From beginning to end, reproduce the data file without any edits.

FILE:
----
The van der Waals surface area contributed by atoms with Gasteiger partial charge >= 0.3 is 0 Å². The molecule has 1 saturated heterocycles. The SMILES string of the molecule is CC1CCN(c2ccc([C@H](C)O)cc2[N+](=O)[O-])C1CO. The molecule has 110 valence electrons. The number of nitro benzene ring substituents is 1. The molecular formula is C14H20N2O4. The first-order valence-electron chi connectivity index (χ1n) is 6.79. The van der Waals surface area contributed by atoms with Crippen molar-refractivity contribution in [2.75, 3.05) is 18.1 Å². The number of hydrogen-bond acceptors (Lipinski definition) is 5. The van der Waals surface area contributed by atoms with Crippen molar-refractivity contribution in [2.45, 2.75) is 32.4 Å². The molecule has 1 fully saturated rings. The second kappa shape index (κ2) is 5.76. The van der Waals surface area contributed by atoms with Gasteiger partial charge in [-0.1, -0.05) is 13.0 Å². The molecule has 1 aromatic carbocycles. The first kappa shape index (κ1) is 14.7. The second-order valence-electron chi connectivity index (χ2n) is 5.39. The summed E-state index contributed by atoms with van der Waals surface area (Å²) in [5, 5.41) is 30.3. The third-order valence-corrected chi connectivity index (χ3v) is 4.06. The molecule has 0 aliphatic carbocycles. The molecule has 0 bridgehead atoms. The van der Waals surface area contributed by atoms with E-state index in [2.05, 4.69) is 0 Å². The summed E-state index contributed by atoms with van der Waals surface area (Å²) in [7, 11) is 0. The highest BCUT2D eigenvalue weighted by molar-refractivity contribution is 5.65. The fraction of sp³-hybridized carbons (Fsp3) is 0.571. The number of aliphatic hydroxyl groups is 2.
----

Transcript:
The van der Waals surface area contributed by atoms with Gasteiger partial charge >= 0.3 is 0 Å². The molecule has 1 saturated heterocycles. The SMILES string of the molecule is CC1CCN(c2ccc([C@H](C)O)cc2[N+](=O)[O-])C1CO. The molecule has 110 valence electrons. The number of nitro benzene ring substituents is 1. The molecular formula is C14H20N2O4. The first-order valence-electron chi connectivity index (χ1n) is 6.79. The van der Waals surface area contributed by atoms with Crippen molar-refractivity contribution in [2.75, 3.05) is 18.1 Å². The number of hydrogen-bond acceptors (Lipinski definition) is 5. The van der Waals surface area contributed by atoms with Crippen molar-refractivity contribution in [2.45, 2.75) is 32.4 Å². The molecule has 1 fully saturated rings. The second kappa shape index (κ2) is 5.76. The van der Waals surface area contributed by atoms with Gasteiger partial charge in [-0.1, -0.05) is 13.0 Å². The molecule has 1 aromatic carbocycles. The first kappa shape index (κ1) is 14.7. The second-order valence-electron chi connectivity index (χ2n) is 5.39. The summed E-state index contributed by atoms with van der Waals surface area (Å²) in [5, 5.41) is 30.3. The third-order valence-corrected chi connectivity index (χ3v) is 4.06. The molecule has 0 aliphatic carbocycles. The molecule has 0 bridgehead atoms. The van der Waals surface area contributed by atoms with E-state index in [2.05, 4.69) is 0 Å². The summed E-state index contributed by atoms with van der Waals surface area (Å²) in [7, 11) is 0. The highest BCUT2D eigenvalue weighted by molar-refractivity contribution is 5.65. The fraction of sp³-hybridized carbons (Fsp3) is 0.571. The number of aliphatic hydroxyl groups is 2.